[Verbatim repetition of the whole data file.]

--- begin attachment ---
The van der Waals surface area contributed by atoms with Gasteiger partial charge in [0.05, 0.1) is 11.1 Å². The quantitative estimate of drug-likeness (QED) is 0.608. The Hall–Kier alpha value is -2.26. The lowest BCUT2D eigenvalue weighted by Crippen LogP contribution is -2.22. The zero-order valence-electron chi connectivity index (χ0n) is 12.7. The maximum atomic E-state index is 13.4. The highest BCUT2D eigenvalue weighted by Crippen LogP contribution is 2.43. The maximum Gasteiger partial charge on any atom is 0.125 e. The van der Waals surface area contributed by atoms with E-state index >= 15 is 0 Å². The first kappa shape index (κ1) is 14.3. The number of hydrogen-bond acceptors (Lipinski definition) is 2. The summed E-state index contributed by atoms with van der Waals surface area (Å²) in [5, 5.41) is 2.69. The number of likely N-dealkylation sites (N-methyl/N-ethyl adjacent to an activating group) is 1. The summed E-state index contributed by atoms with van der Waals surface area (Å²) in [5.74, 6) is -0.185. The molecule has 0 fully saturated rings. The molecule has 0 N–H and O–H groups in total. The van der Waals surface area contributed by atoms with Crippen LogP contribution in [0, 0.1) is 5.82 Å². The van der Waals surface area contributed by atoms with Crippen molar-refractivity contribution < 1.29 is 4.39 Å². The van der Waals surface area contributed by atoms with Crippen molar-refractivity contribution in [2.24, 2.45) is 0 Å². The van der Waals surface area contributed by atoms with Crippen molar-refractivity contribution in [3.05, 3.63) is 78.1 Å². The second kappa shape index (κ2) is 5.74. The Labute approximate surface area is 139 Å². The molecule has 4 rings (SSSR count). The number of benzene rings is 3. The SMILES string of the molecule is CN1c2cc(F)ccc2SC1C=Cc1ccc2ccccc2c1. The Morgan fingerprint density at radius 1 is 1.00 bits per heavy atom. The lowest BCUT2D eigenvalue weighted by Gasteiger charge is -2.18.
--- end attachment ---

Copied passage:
The van der Waals surface area contributed by atoms with Gasteiger partial charge in [0.05, 0.1) is 11.1 Å². The quantitative estimate of drug-likeness (QED) is 0.608. The Hall–Kier alpha value is -2.26. The lowest BCUT2D eigenvalue weighted by Crippen LogP contribution is -2.22. The zero-order valence-electron chi connectivity index (χ0n) is 12.7. The maximum atomic E-state index is 13.4. The highest BCUT2D eigenvalue weighted by Crippen LogP contribution is 2.43. The maximum Gasteiger partial charge on any atom is 0.125 e. The van der Waals surface area contributed by atoms with E-state index >= 15 is 0 Å². The first kappa shape index (κ1) is 14.3. The number of hydrogen-bond acceptors (Lipinski definition) is 2. The summed E-state index contributed by atoms with van der Waals surface area (Å²) in [5, 5.41) is 2.69. The number of likely N-dealkylation sites (N-methyl/N-ethyl adjacent to an activating group) is 1. The summed E-state index contributed by atoms with van der Waals surface area (Å²) in [5.74, 6) is -0.185. The molecule has 0 fully saturated rings. The molecule has 0 N–H and O–H groups in total. The van der Waals surface area contributed by atoms with Crippen LogP contribution in [0, 0.1) is 5.82 Å². The van der Waals surface area contributed by atoms with Crippen molar-refractivity contribution < 1.29 is 4.39 Å². The van der Waals surface area contributed by atoms with Crippen molar-refractivity contribution in [2.24, 2.45) is 0 Å². The van der Waals surface area contributed by atoms with Crippen molar-refractivity contribution in [3.05, 3.63) is 78.1 Å². The second kappa shape index (κ2) is 5.74. The Labute approximate surface area is 139 Å². The molecule has 4 rings (SSSR count). The number of benzene rings is 3. The SMILES string of the molecule is CN1c2cc(F)ccc2SC1C=Cc1ccc2ccccc2c1. The Morgan fingerprint density at radius 1 is 1.00 bits per heavy atom. The lowest BCUT2D eigenvalue weighted by Gasteiger charge is -2.18.